A revisionist's adaptation of the classic 1939 novel by Graham Greene, "Brighton Rock" moves the setting from the 1930s to 1964, but otherwise gets to the heart of its tragic underpinnings. As a crime saga involving murderous gangs and destructive riots in the seaside resort town of Brighton, England, the film feels overly familiar and cursory, background shading to the more fascinating central drama between a young mobster in over his head and a guileless teenage waitress willing to sacrifice her own life to stay true to him. Titillatingly open to interpretation and acted with standout gusto by virtual unknowns Sam Riley (2007's "Control") and Andrea Riseborough (2010's "Never Let Me Go
"), the doomed romance is where "Brighton Rock" earns a sneaky indelible force.
When the head of his gang is double-crossed and murdered by one Fred Hale (Sean Harris), the fresh-faced, cutthroat Pinkie Brown (Sam Riley) takes over with violent retribution on his mind. He subsequently bashes in Fred's skull underneath Brighton's Palace Pier, then sets about wooing the lonely, easily swayed Rose Wilson (Andrea Riseborough) when he realizes she was the last person to see Fred alive and could potentially testify against him. As the matronly Ida (Helen Mirren), Rose's manager at Snow's Cafe, tries to get through to her about the danger she's in, it's no use; Rose is head over heels about her new beau, the first guy to ever give her much attention. What she mistakes for love and devotion, however, is really a total facade on Pinkie's end. If he can't be sure that he can trust her, there will no longer be any use for her at all.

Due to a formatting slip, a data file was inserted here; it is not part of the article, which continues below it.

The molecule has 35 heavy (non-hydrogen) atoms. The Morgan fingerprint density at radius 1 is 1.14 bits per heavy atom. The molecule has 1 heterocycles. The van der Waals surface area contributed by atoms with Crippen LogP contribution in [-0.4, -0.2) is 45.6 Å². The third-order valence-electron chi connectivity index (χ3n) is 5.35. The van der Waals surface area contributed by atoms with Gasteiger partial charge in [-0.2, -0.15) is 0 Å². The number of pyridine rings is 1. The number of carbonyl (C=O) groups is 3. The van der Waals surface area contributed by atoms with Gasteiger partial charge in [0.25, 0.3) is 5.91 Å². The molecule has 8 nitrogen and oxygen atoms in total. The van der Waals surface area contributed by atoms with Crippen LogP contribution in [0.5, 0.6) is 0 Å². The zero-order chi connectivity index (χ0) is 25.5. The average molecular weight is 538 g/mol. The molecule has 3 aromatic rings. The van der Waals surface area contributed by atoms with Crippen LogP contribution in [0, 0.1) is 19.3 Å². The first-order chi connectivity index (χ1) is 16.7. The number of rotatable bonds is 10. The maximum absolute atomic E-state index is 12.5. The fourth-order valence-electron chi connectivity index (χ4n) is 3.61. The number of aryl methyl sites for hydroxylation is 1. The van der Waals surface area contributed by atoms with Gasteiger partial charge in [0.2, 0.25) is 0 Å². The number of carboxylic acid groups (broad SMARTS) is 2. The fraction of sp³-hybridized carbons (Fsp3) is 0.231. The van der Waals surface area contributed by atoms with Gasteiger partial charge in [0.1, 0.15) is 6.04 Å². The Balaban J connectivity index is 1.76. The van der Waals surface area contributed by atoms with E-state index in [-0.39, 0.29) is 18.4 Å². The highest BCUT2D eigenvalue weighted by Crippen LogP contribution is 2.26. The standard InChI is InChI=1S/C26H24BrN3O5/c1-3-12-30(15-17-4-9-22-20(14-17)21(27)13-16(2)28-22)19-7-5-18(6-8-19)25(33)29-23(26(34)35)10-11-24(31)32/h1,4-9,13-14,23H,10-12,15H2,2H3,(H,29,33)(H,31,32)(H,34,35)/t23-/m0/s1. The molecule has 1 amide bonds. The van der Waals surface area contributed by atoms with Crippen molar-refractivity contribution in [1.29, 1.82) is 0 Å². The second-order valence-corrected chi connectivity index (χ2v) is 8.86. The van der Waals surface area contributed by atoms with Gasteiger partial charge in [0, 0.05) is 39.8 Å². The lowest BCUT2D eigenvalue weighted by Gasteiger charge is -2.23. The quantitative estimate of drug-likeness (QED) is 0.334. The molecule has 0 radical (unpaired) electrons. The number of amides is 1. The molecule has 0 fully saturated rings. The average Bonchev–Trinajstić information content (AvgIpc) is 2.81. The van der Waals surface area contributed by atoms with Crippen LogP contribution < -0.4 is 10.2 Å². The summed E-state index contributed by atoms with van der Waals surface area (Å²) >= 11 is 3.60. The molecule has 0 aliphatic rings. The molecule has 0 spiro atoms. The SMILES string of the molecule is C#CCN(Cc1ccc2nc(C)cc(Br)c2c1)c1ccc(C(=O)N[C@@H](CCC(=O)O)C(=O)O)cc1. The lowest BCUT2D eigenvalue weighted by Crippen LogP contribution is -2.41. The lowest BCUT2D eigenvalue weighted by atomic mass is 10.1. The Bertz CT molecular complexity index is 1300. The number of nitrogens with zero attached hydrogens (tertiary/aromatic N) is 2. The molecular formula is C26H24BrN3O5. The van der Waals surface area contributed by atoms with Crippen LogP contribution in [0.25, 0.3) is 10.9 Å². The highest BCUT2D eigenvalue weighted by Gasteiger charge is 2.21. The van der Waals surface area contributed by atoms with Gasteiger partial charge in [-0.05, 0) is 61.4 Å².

"Brighton Rock" is the solid feature directing debut of screenwriter Rowan Joffe (2010's "The American
"), and he is given ample aid by composer Martin Phipp's inventively atmospheric score and cinematographer John Mathieson's (2010's "Robin Hood
") sublime lensing, bringing to life the smell of sea salt and the backspray of ocean water dancing around his characters and their surroundings. Sam Riley is cold, uncompromising and immensely watchable as Pinkie, a wayward guy out for himself and not expecting to pick up a wife along the way. It's difficult to understand what he's thinking, and his gradual warming-up to Rose is something not established well enough in light of an unforgettable scene where he records a record at Rose's urging and lets his harsh true feelings for her be known within the sound-proof booth. As the impressionable Rose, Andrea Riseborough is the soul and lifeblood of the picture, a young woman whose poignant naïveté could get her killed. She's fooling herself about her future with Pinkie, happy to disregard what she knows: that her new husband is a murderer. In a film that is pretty unremarkable as a mob drama and underdeveloped as a snapshot of '60s England, it is Rose's journeyand a haunting last scene involving the record Pinkie cruelly made for herthat give "Brighton Rock" its luster.